Government research group CSIRO is investing $35 million in forward-looking research in space technology and artificial intelligence.
The investment will include the development of advanced imaging of Earth from satellites, in addition to cutting-edge data science to support the growth of AI technology.
The investment is part of CSIRO’s Future Science Platforms which aims to help reinvent old and create new industries, as well as grow the capability of a new generation of researchers.
Space technology will receive $16 million to identify and develop the science to leapfrog traditional technologies and find new areas for Australian industry.
It will focus on advanced technologies for Earth observation, space object tracking, resource utilisation in space, and developing manufacturing and life support systems for missions to the Moon and Mars.
AI and Machine learning will receive $19 million to target AI-driven solutions for food security and quality, health and wellbeing, sustainable energy and resources, resilient and valuable environments, and Australian and regional security.
The primary research areas include platforms to improve prediction and understanding of complex data; platforms to enable trustworthy inferences and risk-based decisions; and data systems to enable ethical, robust and scalable AI.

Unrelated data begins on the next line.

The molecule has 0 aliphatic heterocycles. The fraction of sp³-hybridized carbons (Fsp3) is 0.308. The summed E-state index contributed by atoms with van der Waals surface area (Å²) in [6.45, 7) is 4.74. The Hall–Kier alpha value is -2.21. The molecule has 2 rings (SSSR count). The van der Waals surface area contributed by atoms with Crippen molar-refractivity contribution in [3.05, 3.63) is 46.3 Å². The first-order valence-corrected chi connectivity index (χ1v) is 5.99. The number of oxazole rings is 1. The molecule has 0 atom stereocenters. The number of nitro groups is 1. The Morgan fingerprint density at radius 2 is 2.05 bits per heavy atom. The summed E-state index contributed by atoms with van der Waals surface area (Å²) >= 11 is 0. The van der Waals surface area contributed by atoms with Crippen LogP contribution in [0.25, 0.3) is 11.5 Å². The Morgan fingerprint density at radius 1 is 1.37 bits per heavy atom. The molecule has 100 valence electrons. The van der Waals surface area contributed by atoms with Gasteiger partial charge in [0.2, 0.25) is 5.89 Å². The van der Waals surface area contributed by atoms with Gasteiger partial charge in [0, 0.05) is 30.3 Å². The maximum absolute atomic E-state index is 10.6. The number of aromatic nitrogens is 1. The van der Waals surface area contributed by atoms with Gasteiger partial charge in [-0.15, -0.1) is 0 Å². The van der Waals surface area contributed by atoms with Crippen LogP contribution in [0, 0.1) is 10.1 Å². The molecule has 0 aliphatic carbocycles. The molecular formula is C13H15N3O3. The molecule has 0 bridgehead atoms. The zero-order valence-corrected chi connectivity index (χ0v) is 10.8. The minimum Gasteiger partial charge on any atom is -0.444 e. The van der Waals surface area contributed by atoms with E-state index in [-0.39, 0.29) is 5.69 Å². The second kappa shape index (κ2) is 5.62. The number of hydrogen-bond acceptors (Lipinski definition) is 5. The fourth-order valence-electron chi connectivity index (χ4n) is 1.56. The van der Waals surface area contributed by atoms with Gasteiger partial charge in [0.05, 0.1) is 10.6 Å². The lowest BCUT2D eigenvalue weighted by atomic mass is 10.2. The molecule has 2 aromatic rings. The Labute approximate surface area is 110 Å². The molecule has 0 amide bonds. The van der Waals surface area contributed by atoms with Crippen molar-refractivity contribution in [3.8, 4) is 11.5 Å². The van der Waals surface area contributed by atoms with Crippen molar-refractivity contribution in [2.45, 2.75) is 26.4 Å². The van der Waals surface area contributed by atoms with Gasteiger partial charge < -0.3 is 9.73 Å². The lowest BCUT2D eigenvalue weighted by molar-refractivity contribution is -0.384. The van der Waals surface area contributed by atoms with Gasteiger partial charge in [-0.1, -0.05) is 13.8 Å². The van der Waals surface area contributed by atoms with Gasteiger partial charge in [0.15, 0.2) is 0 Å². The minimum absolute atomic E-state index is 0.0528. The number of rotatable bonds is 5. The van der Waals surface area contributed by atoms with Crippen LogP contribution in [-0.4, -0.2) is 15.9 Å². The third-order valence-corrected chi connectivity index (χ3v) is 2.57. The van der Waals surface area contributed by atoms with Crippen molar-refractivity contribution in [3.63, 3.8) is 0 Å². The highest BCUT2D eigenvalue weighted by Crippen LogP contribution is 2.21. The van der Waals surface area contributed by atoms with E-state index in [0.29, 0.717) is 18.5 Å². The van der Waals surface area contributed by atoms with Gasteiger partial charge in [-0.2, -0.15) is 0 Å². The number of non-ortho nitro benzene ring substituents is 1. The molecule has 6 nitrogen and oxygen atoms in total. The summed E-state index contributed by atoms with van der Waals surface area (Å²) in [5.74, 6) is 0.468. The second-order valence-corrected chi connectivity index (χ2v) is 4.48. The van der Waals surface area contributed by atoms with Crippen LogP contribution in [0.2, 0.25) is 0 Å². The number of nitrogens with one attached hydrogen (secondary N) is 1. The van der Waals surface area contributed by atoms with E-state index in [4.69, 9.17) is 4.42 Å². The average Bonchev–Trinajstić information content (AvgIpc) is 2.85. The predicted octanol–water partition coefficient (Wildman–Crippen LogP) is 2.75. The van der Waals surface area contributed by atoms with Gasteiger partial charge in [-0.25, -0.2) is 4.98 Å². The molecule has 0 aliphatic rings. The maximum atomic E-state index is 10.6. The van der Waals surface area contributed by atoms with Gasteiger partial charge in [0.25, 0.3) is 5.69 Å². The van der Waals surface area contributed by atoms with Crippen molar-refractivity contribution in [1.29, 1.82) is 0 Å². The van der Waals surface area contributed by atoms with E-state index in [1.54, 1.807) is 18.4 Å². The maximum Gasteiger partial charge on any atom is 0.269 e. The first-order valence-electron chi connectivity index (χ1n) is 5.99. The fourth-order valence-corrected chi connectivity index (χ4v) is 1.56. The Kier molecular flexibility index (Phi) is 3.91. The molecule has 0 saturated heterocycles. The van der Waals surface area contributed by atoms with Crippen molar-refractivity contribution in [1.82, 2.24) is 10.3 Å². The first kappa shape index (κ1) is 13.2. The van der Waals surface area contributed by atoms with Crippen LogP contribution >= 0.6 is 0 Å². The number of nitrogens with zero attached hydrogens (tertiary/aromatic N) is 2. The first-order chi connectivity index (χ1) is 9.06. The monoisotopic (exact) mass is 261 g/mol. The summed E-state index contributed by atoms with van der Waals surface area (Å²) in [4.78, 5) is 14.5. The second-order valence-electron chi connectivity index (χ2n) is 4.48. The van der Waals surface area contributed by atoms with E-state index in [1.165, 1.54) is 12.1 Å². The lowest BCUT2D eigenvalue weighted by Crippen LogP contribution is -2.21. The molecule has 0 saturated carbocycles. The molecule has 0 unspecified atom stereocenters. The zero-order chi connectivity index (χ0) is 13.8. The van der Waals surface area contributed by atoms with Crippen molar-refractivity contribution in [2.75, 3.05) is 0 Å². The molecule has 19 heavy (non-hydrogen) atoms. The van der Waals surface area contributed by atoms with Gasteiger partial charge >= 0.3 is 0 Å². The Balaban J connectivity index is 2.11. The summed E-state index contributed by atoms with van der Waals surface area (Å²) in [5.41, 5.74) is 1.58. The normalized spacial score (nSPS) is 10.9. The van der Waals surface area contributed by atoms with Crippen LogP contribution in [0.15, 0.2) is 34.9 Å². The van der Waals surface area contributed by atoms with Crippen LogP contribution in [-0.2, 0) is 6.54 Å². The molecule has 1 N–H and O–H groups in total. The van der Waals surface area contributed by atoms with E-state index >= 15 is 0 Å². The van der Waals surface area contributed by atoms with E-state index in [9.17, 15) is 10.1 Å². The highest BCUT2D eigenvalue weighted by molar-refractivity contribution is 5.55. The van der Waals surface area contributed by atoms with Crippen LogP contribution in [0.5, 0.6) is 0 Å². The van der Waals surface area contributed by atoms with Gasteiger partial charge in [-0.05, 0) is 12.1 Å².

CSIRO Chief Executive Dr Larry Marshall said “Our Future Science Platforms aim to turn Australia’s challenges into opportunities where new science can break through seemingly impossible roadblocks to give Australia an unfair advantages on the world stage.”
A linear idea of innovation progressing from scientific invention to commercialised product is actually a rarity, as most innovation in industry involves an entrepreneur marshalling known technologies, developing some new intellectual property and applying them to a customer issue.
However this way of CSIRO marshalling its research resources targeting industry areas is a welcome development from old science-based methods.
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